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What causes Aspergers and HFA?

Scientists don't know the exact causes of Aspergers or High-Functioning Autism (HFA), but research suggests that both genes and environment play important roles. In identical twins who share the exact same genetic code, if one has Aspergers, the other twin also has Aspergers in nearly 9 out of 10 cases. If one sibling has Aspergers, the other siblings have 35 times the normal risk of also developing the disorder. Researchers are starting to identify particular genes that may increase the risk for Aspergers. Still, scientists have only had some success in finding exactly which genes are involved.

Most people who develop Aspergers have no reported family history of autism, suggesting that random, rare, and possibly many gene mutations are likely to affect a person's risk. Any change to normal genetic information is called a mutation. Mutations can be inherited, but some arise for no reason. Mutations can be helpful, harmful, or have no effect.

Having increased genetic risk does not mean a youngster will definitely develop Aspergers. Many researchers are focusing on how various genes interact with each other and environmental factors to better understand how they increase the risk of this disorder.

In medicine, "environment" refers to anything outside of the body that can affect health. This includes the air we breathe, the water we drink and bathe in, the food we eat, the medicines we take, and many other things that our bodies may come in contact with. Environment also includes our surroundings in the womb, when our mother's health directly affects our growth and earliest development.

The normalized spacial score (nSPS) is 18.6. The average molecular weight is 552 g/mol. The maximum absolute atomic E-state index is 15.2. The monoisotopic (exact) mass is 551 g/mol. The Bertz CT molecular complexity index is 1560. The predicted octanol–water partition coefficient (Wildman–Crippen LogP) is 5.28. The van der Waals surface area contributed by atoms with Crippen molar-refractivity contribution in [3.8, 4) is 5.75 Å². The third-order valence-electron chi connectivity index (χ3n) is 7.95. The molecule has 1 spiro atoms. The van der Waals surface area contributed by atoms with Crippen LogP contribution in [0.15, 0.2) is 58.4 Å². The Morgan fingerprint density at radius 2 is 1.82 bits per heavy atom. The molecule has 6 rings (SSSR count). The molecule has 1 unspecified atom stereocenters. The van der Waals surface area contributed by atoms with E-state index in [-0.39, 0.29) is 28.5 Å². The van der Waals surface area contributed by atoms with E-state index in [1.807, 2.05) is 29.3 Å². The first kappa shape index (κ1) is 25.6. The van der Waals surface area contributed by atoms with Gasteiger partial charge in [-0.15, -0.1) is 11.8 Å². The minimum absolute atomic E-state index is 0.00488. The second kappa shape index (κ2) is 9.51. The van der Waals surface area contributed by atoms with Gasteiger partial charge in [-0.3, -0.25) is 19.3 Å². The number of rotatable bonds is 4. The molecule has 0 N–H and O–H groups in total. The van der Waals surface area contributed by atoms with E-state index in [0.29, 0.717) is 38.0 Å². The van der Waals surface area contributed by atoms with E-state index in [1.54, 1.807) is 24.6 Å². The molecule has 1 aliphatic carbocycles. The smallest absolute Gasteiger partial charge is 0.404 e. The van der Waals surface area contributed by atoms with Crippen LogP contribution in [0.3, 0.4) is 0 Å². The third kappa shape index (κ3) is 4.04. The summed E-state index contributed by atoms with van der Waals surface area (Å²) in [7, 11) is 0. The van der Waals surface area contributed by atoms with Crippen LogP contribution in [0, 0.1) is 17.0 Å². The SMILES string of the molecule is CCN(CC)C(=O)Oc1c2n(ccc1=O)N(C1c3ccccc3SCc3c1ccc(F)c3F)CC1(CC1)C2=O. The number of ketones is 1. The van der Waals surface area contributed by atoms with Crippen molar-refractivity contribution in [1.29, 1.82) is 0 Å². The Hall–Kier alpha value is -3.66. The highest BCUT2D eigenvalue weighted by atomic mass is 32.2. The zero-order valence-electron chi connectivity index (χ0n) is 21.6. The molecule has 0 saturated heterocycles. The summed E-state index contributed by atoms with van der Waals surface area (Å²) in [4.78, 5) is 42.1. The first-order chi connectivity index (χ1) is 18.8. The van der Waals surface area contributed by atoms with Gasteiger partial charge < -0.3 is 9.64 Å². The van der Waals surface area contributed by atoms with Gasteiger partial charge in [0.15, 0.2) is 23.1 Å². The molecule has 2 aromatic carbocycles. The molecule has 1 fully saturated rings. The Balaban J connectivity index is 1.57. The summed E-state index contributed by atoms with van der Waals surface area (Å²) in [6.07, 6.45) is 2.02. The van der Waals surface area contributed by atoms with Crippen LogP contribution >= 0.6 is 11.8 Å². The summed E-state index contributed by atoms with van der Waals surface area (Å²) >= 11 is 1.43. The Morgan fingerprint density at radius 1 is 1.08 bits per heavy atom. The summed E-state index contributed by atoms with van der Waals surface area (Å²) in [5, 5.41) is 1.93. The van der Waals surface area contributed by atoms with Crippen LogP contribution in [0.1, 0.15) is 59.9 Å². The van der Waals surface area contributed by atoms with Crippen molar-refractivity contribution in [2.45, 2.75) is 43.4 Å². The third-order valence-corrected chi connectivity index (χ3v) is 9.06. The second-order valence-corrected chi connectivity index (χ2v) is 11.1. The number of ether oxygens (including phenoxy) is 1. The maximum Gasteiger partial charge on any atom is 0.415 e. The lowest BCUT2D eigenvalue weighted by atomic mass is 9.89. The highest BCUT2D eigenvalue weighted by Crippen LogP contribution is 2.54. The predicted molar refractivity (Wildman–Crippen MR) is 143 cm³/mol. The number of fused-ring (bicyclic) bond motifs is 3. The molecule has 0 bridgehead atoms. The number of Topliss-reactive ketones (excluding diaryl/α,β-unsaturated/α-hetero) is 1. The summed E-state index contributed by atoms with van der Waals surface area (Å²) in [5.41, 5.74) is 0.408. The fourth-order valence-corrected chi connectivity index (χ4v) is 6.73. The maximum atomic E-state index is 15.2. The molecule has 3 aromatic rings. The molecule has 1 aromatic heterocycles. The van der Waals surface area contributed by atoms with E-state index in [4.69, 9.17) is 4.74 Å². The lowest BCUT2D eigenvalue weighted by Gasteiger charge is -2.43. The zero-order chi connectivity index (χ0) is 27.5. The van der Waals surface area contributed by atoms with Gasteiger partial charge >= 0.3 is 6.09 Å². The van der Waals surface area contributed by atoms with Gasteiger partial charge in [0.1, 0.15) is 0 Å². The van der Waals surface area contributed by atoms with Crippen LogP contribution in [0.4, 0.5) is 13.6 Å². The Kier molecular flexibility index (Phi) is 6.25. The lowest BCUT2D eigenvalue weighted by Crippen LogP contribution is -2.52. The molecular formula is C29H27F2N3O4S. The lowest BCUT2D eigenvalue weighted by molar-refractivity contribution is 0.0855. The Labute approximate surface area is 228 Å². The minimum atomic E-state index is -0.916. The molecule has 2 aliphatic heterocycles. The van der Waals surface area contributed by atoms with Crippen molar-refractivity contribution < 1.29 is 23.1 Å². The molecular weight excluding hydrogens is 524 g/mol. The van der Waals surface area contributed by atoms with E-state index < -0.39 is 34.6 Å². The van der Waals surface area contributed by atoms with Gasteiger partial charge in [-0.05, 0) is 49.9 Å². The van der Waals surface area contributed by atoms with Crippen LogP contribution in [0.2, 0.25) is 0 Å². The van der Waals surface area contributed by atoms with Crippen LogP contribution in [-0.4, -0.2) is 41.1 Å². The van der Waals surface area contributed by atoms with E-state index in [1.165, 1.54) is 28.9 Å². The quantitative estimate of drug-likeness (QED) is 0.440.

Researchers are studying many environmental factors such as family medical conditions, parental age and other demographic factors, exposure to toxins, and complications during birth or pregnancy.

As with genes, it's likely that more than one environmental factor is involved in increasing risk for Aspergers. And, like genes, any one of these risk factors raises the risk by only a small amount. Most people who have been exposed to environmental risk factors do not develop Aspergers. The National Institute of Environmental Health Sciences is also conducting research in this area.

Scientists are studying how certain environmental factors may affect certain genes—turning them on or off, or increasing or decreasing their normal activity. This process is called epigenetics and is providing researchers with many new ways to study how disorders like Aspergers develop and possibly change over time.